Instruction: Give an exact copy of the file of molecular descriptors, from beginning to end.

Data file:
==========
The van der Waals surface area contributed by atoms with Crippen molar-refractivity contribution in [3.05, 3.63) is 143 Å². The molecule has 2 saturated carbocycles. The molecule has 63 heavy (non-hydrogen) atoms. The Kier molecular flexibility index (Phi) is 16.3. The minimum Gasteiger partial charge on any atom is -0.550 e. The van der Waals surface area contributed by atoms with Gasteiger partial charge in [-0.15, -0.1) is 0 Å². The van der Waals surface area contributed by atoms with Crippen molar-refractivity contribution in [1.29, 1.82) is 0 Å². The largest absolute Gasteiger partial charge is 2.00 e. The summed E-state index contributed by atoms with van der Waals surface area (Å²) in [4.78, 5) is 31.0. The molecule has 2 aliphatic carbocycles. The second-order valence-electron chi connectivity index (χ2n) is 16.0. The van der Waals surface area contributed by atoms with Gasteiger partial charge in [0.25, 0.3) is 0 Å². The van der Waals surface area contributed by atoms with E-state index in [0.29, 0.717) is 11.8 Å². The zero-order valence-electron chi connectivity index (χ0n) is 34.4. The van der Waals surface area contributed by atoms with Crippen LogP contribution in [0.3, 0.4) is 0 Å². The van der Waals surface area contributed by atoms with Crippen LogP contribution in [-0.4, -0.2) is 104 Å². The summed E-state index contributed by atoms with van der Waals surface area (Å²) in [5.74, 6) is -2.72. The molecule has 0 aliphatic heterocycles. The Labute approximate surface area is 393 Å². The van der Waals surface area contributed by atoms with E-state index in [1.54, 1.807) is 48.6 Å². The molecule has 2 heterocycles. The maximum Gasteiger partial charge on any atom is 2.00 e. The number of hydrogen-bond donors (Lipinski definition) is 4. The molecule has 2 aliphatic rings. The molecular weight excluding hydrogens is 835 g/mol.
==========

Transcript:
The van der Waals surface area contributed by atoms with Crippen molar-refractivity contribution in [3.05, 3.63) is 143 Å². The molecule has 2 saturated carbocycles. The molecule has 63 heavy (non-hydrogen) atoms. The Kier molecular flexibility index (Phi) is 16.3. The minimum Gasteiger partial charge on any atom is -0.550 e. The van der Waals surface area contributed by atoms with Gasteiger partial charge in [-0.15, -0.1) is 0 Å². The van der Waals surface area contributed by atoms with Crippen molar-refractivity contribution in [1.29, 1.82) is 0 Å². The largest absolute Gasteiger partial charge is 2.00 e. The summed E-state index contributed by atoms with van der Waals surface area (Å²) in [4.78, 5) is 31.0. The molecule has 2 aliphatic carbocycles. The second-order valence-electron chi connectivity index (χ2n) is 16.0. The van der Waals surface area contributed by atoms with Gasteiger partial charge in [0.25, 0.3) is 0 Å². The van der Waals surface area contributed by atoms with E-state index in [0.29, 0.717) is 11.8 Å². The zero-order valence-electron chi connectivity index (χ0n) is 34.4. The van der Waals surface area contributed by atoms with Crippen LogP contribution in [0.3, 0.4) is 0 Å². The van der Waals surface area contributed by atoms with Crippen LogP contribution in [-0.4, -0.2) is 104 Å². The summed E-state index contributed by atoms with van der Waals surface area (Å²) in [5.74, 6) is -2.72. The molecule has 0 aliphatic heterocycles. The Labute approximate surface area is 393 Å². The van der Waals surface area contributed by atoms with E-state index in [1.54, 1.807) is 48.6 Å². The molecule has 2 heterocycles. The maximum Gasteiger partial charge on any atom is 2.00 e. The number of hydrogen-bond donors (Lipinski definition) is 4. The molecule has 2 aliphatic rings. The molecular weight excluding hydrogens is 835 g/mol.